Some years ago, the Hopi Tribal Council decided that the dolls that were called Kachinas should be given their traditional Hopi name of Katsinas.

What I have found is that most carvers still use the term Kachina, and we often do as well. There is no disrespect intended and we try to use whatever the carver prefers. In this writing I will probably go back and forth.


I don’t know how old Chester Poleyestewa is, but he’s been making Katsina (Kachina) dolls longer that I’ve been around.

The Katsina Dolls represent the actual Katsinas, or spiritual beings, who live in the San Francisco Peaks. The Kachina Dancers are part of the male Kiva Societies that have learned the dances, which were originally performed by the Spiritual Beings. If the dances are done in exactly the same way and the Katsina’s masks and dress are correct, the Dancers bring the same blessings to the people that the original Katsinas did.


So, why are there dolls? It comes from the fact that, although Hopi is a matrilineal society, the women are not allowed to be part of the Kiva Societies and are not allowed to participate in the dances. Any females in the dances are males, dressed to represent the female Katsinas.

In order to teach the young girls of the tribe the religion, the uncles and fathers of the girls carve cottonwood root likenesses of the dancers and instruct the girls about what the dancers represent. These dolls were originally very simple with the mask being the most important part. They were tied on a string and hung on the wall, where they could always be seen.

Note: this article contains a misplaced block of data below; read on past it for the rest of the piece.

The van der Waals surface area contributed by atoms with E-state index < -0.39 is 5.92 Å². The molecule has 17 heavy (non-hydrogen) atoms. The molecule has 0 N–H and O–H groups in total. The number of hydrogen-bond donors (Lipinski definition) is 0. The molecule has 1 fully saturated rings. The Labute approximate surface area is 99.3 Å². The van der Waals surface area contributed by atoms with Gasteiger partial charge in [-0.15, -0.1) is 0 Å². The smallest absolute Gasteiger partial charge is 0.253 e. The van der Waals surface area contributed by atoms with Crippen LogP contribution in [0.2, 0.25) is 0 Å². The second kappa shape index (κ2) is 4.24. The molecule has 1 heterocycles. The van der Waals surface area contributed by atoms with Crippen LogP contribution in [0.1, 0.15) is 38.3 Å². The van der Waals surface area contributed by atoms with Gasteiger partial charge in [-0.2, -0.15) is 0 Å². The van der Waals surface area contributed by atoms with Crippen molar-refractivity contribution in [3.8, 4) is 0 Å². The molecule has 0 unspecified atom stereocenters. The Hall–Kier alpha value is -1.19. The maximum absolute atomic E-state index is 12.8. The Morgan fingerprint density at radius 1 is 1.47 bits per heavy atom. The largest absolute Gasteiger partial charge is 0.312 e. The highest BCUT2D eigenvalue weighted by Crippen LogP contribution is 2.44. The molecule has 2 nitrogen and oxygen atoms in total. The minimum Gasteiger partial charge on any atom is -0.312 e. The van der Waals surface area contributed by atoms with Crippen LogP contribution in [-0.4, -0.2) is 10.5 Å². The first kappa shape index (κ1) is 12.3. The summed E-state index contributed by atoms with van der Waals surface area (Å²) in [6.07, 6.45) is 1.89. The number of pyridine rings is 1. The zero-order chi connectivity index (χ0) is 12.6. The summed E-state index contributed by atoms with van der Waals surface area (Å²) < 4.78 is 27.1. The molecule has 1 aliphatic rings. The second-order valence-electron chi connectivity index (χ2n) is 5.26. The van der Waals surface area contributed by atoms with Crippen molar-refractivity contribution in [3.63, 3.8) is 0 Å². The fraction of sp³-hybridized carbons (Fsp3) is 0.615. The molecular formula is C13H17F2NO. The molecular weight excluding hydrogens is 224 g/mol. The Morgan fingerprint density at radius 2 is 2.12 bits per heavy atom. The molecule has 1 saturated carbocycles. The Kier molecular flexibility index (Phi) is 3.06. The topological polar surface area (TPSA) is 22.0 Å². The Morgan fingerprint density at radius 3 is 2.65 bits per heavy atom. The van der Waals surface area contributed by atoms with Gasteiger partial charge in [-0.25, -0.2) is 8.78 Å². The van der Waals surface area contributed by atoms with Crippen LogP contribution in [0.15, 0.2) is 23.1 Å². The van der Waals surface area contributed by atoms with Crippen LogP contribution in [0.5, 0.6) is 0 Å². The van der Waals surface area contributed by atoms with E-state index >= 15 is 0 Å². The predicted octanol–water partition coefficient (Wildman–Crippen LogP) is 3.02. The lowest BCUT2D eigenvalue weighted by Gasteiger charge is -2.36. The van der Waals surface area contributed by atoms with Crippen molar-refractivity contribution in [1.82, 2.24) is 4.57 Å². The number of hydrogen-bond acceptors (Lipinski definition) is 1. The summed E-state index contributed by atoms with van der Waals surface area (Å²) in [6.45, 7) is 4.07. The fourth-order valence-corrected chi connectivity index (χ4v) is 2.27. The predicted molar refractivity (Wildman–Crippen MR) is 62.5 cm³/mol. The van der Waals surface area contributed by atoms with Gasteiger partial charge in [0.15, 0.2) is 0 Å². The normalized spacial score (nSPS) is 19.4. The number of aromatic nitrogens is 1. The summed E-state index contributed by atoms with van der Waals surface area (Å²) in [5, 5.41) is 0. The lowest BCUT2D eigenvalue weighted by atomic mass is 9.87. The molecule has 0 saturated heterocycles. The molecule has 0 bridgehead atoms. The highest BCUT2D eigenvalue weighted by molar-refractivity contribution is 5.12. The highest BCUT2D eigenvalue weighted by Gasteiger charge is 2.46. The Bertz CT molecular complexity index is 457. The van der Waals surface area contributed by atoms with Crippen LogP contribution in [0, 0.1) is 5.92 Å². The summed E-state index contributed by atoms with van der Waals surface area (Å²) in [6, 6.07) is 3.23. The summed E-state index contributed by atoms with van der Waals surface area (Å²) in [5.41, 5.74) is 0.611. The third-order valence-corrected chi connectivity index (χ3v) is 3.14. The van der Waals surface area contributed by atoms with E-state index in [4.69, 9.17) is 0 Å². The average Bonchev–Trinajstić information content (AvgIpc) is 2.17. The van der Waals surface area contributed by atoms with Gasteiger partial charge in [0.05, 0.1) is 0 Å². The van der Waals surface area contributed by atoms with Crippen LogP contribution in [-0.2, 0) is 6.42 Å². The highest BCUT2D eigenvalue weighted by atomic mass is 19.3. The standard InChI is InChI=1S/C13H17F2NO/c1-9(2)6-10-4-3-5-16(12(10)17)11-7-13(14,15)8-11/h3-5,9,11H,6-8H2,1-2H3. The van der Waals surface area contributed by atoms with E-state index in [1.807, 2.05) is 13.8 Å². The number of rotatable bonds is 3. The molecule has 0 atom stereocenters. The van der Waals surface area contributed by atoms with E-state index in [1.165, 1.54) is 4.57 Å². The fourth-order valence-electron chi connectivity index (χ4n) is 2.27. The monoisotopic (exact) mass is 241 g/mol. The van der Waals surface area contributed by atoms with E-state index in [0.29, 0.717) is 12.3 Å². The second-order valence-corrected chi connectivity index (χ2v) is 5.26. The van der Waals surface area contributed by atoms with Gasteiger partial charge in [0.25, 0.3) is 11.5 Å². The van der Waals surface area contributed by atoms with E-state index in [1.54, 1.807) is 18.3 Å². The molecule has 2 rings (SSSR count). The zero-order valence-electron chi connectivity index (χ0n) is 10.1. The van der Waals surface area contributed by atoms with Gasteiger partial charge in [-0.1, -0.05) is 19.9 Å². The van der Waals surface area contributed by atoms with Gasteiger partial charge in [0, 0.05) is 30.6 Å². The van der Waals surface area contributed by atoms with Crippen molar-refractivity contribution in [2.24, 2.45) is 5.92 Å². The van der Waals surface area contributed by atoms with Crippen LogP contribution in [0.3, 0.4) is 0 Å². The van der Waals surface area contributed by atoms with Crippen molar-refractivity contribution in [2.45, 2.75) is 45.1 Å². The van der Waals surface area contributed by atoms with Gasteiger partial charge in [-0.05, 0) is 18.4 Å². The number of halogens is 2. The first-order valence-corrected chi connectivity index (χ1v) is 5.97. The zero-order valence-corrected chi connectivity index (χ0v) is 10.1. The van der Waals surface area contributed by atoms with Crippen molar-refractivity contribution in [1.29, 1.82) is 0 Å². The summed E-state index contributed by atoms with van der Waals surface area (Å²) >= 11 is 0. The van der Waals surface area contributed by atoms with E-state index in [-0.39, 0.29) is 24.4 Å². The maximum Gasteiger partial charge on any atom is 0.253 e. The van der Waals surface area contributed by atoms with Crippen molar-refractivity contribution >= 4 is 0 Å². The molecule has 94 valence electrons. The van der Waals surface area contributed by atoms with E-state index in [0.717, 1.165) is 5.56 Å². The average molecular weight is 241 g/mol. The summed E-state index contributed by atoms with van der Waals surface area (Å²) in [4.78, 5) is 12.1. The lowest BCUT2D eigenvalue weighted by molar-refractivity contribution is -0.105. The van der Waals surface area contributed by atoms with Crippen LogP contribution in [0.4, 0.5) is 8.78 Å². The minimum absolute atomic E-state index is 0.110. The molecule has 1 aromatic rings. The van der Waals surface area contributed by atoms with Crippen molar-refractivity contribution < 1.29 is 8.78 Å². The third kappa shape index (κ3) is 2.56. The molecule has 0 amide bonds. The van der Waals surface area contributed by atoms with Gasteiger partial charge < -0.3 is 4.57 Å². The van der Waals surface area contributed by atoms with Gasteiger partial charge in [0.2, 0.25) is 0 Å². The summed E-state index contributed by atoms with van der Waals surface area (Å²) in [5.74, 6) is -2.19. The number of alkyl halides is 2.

As collectors began to buy them, Kachina carvers began making pieces aimed directly at that trade. Famous Kachina collectors include John Wayne and Barry Goldwater. Kachinas became more and more elaborate. They were made to stand on flat surfaces, decorated with feathers and brightly colored. Later, the feathers disappeared from carvings because of restrictions on the use of migratory bird feathers. Carvers began to carve the feathers and the art form took another leap forward.


Through it all, Chester Poleyestewa, from Third Mesa and the village of Hoteville, has carved dolls that are more like you would have found at the end of the last century. He uses paints made from roots, berries, minerals and ash. He uses legal feathers and leather to finish the dolls. The masks are exact and the action in the dolls is simple, slightly bent legs, arms bent at the elbow. They are wonderful works or art and so well done they could have been used by an elder 100 years ago to teach a young girl about that particular Katsina.


And my favorite part, not being a Hopi, is that they make me smile and feel good. His dolls are like having a daily blessing at the house and they remind me of Chester himself. He always has a happy smile, a quick laugh and a desire to share his knowledge.


When Chester calls and says he has a doll or two for us, everyone in the gallery waits for him expectantly. His nephew usually drives him up to Durango and on his road trips. He shows his work at many fine galleries and museums around the country and we are proud to have a large selection of them at all times. Take a look and see if these wonderful, authentic Hopi Kachinas might not find a special place in your home!

You can see Chester's current Kachina dolls here on our website.

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